Walk 3aA few weeks ago on a Friday, on my usual morning walk, I was pondering the gospel for the coming Sunday … especially the part known as the Parable of the Good Samaritan.  Knowing I have to watch my time in the mornings (because my commute now takes about three times as long to detour around construction), I was trying to decide whether to take the full walk or save a few minutes time by cutting it a little short.  When I reached the point where I’d need to turn back or keep going, I decided to keep going.

Just past that point, I encountered a white Labrador dog walking around loose … up on the path, then down in the street.  I really did not have time to deal with a lost dog, I tried to tell myself.  But what had I just been thinking about?  A story Jesus told that turns on whether or not people will interrupt their own agendas for the sake of a stranger in need.  And here was a creature in need of help.  The dog had a collar … which would indicate she belongs with someone … so even if the dog didn’t quite qualify as another human being, the person the dog belonged with surely qualified.

I convinced the dog to come to me.  But as I attempted to search her collar for a tag, she darted back into the street.  There wasn’t a lot of traffic on the street at that time.  The posted speed limit is only 25mph because the road has lots of sharp curves, poor sight lines, and is a popular area for bicyclists, walkers (with and without dogs), and the occasional roller-skier.  However, drivers regularly disregard the speed limits … and one such driver was approaching.  I yelled and waved my arms to warn him of the dog just ahead.  He stopped … and the driver coming from the other direction stopped as well.  The dog made it safely out of the street and I was able to grab her collar.  There was no tag.

As I pondered what to do now, a man rode by on a bicycle.  “That’s a nice puppy you got there,” he said.  I explained she wasn’t mine and asked if he knew where the dog belonged.  He said he didn’t and pedaled on.  Looking around at the houses across the street, I thought I remembered an older man sitting in a lawn chair tossing a ball to a similar dog in one of the yards.  So I started to lead the dog across the street.  Her collar was loose and she pulled out of it.  Once I got her across the street, I managed to slip her collar back on and led her to the house where I thought she might belong.  She went up the steps to the door readily enough and I rang the doorbell … realizing as I did that it was about 6:30am.

The door was answered promptly by a woman who was fully dressed, with a dog beside her and a man standing behind her.  I asked if the dog were hers and she said no.  She recalled a white lab that had been lost from a home a few doors down … but that was a couple years ago.  Then she explained that she was getting ready for her mother’s funeral that morning … if not for that, she would have been glad to help.  She gave me the name of a neighbor a few doors in the other direction who had lived there for years and who might know where the dog belonged.  Watching me struggle with the dog’s collar (it pulled loose again as I tried to lead the dog away), she offered to lend me a leash.  I accepted and promised to return it.

I took the dog to the house she suggested and, knowing it was still pretty early in the morning, I only rang the doorbell once.  A number of lights were on, so I had some hope someone might answer.  But no one did.  Without a watch, I wasn’t sure of the time, but I was going to be late for work at the rate things were going.The loaner leash made it much easier to walk the dog and we headed back home.  As we walked, I noticed she was favoring one of her hind legs a bit and I wondered if it had been that way for a time (she was an older dog) or if she’d been injured while she’d been lost.  But she kept up at a good clip as we walked.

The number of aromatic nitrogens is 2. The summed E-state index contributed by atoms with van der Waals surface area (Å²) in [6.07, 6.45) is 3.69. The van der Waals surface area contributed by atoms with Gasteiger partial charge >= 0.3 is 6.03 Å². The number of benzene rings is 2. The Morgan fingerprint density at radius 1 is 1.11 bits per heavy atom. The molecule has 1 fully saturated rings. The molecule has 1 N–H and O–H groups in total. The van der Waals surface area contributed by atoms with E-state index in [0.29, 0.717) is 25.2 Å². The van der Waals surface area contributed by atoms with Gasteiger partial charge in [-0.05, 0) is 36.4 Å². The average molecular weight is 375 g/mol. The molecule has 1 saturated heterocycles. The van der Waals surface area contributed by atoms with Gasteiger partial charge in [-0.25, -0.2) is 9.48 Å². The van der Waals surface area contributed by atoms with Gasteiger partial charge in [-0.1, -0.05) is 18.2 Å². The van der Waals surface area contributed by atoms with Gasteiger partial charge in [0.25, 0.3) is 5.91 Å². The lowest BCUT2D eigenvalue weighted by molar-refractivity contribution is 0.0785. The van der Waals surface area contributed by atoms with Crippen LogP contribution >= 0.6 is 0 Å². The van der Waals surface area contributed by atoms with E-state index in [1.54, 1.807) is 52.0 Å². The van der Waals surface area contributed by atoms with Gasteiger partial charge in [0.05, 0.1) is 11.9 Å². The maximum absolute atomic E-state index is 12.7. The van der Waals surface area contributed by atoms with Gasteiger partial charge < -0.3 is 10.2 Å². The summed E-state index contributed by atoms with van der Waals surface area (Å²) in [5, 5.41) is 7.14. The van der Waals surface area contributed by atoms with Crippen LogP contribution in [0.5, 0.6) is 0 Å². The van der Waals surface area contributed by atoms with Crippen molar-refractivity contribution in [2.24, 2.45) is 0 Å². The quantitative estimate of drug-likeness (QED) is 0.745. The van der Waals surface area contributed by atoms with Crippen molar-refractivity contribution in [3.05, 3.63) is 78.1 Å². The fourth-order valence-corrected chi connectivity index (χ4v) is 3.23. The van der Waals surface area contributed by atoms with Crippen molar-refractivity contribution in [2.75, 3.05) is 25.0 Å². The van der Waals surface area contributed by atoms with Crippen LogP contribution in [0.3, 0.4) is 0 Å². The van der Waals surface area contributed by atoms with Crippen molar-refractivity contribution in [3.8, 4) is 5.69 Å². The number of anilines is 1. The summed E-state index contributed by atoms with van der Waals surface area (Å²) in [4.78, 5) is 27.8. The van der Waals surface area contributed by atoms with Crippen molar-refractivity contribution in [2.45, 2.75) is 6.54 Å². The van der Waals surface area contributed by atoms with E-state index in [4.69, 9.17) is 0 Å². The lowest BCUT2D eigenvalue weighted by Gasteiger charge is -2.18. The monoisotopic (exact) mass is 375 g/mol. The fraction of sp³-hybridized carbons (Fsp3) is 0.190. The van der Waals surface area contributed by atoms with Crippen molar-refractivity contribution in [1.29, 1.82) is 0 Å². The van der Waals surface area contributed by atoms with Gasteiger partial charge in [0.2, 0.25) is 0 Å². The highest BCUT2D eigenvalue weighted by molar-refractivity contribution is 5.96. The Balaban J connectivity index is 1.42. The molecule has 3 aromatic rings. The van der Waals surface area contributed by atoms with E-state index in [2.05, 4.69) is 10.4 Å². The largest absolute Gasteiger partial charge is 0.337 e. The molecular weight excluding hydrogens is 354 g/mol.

LabradorRetriever_heroOnce we reached the house, I secured the dog’s leash in the back yard, went in the house and woke the kids up.  The time wasn’t as late as I feared; there might still be enough time to make it to work.  I gave my son the task of calling animal control to report the lost dog.   After helping me find dishes to put out some food and water for the dog, my daughter took care of our cats (a task that I usually do) and put my lunch items into the bag.  As I dressed for work, the kids took reluctant turns sitting out with the dog and keeping her company.  My son called animal control as soon as the office opened and reported that they would come at some point to pick up the dog.

I was just a few minutes late to work.  As soon as I reached my desk, I had a text from my daughter letting me know that animal control agents had just picked up the dog.  They had left a card so I could follow up on the situation.  My daughter had also taken a picture of the agent’s card in case she encountered anyone looking for a lost dog when she went out for a walk.  My son was able to walk his dog and make it to his job on time.

Between the bad leg and the fleas my daughter noticed on the dog, we thought she might have been lost for some time.  We agreed the dog had such a sweet disposition; she was instantly charming.  If no owner showed up, we were seriously considering adopting her ourselves.

The following Monday, I called animal control to find out what had happened to our little friend.  I was told that the dog had been reunited with her owner a little more than an hour after she had been picked up at our house.  Maybe she did have a microchip and they had a way of scanning for it in the truck.  Maybe the dog had already been reported lost with such a good description that the officers decided to contact the person who reported the dog missing before taking her to the shelter.  In any case, the dog was reunited with her owner quickly.  It all worked out.

That particular day, I was thinking about that parable of the “Good Samaritan” and how I would actually tell it (rather than read it) to the congregation that coming Sunday.  We all know the form of the story; it is certainly one of the best-known among the parables …

A certain person was going down the road that leads from Jerusalem to Jericho.  As he went, he fell among some bandits.  They stripped him and beat him and left him half-dead by the side of the road.  Then they went away.  By chance, a priest (a holy man) came along the same way.  He saw the man lying naked and half-dead by the side of the road.  But he passed by without attending to him.  Likewise, a Levite (a higher order of priest) came along the same way.  He, too, saw the man lying naked and half-dead by the side of the road.  But he, too, passed by without attending to him.  good-samaritanBut when a Samaritan – one of those despicable half-breeds of bad faith and questionable character – when this Samaritan saw the man lying naked and half-dead by the side of the road, his guts were twisted with compassion.  Taking oil and wine, he came near the man and poured these on his wounds.  He bandaged the man’s wounds.  Then he put the man on his own beast of burden and transported him to an inn where travelers lodge.  There, he cared for the man.  The next day, he took out two coins, each worth a day’s wages; these he gave to the innkeeper.  “Take care of him,” he told the innkeeper; “if you spend more than this on his care, let me know, and I will repay you when I return.”